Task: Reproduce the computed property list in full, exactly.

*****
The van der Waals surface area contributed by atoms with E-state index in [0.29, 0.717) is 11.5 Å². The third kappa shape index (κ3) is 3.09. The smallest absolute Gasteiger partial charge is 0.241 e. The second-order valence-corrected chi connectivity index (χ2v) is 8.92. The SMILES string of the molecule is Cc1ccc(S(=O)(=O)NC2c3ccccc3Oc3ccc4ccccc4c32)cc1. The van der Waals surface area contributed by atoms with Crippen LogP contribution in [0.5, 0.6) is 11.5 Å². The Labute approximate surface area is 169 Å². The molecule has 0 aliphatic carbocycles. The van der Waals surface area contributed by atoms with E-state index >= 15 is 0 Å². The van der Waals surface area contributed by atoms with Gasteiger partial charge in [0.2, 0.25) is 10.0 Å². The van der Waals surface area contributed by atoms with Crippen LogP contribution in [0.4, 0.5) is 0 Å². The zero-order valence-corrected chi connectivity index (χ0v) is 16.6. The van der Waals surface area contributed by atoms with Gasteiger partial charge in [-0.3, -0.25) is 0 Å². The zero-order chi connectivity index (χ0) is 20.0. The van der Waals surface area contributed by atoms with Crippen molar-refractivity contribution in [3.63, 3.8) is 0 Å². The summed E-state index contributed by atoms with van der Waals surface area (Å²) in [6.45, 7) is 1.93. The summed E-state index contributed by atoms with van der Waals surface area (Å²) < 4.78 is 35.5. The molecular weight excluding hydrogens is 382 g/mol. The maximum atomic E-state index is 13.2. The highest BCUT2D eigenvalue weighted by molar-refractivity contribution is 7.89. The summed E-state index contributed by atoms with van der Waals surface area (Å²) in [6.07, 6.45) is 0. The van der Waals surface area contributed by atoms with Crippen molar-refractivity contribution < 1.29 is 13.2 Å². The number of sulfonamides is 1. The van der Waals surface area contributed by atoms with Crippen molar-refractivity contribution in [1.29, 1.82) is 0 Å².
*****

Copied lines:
The van der Waals surface area contributed by atoms with E-state index in [0.29, 0.717) is 11.5 Å². The third kappa shape index (κ3) is 3.09. The smallest absolute Gasteiger partial charge is 0.241 e. The second-order valence-corrected chi connectivity index (χ2v) is 8.92. The SMILES string of the molecule is Cc1ccc(S(=O)(=O)NC2c3ccccc3Oc3ccc4ccccc4c32)cc1. The van der Waals surface area contributed by atoms with Crippen LogP contribution in [0.5, 0.6) is 11.5 Å². The Labute approximate surface area is 169 Å². The molecule has 0 aliphatic carbocycles. The van der Waals surface area contributed by atoms with E-state index >= 15 is 0 Å². The van der Waals surface area contributed by atoms with Gasteiger partial charge in [0.2, 0.25) is 10.0 Å². The van der Waals surface area contributed by atoms with Crippen LogP contribution in [0.4, 0.5) is 0 Å². The zero-order valence-corrected chi connectivity index (χ0v) is 16.6. The van der Waals surface area contributed by atoms with Gasteiger partial charge in [-0.3, -0.25) is 0 Å². The zero-order chi connectivity index (χ0) is 20.0. The van der Waals surface area contributed by atoms with Crippen molar-refractivity contribution in [3.63, 3.8) is 0 Å². The summed E-state index contributed by atoms with van der Waals surface area (Å²) in [6.45, 7) is 1.93. The summed E-state index contributed by atoms with van der Waals surface area (Å²) < 4.78 is 35.5. The molecular weight excluding hydrogens is 382 g/mol. The maximum atomic E-state index is 13.2. The highest BCUT2D eigenvalue weighted by molar-refractivity contribution is 7.89. The summed E-state index contributed by atoms with van der Waals surface area (Å²) in [6.07, 6.45) is 0. The van der Waals surface area contributed by atoms with Crippen molar-refractivity contribution < 1.29 is 13.2 Å². The number of sulfonamides is 1. The van der Waals surface area contributed by atoms with Crippen molar-refractivity contribution in [1.29, 1.82) is 0 Å².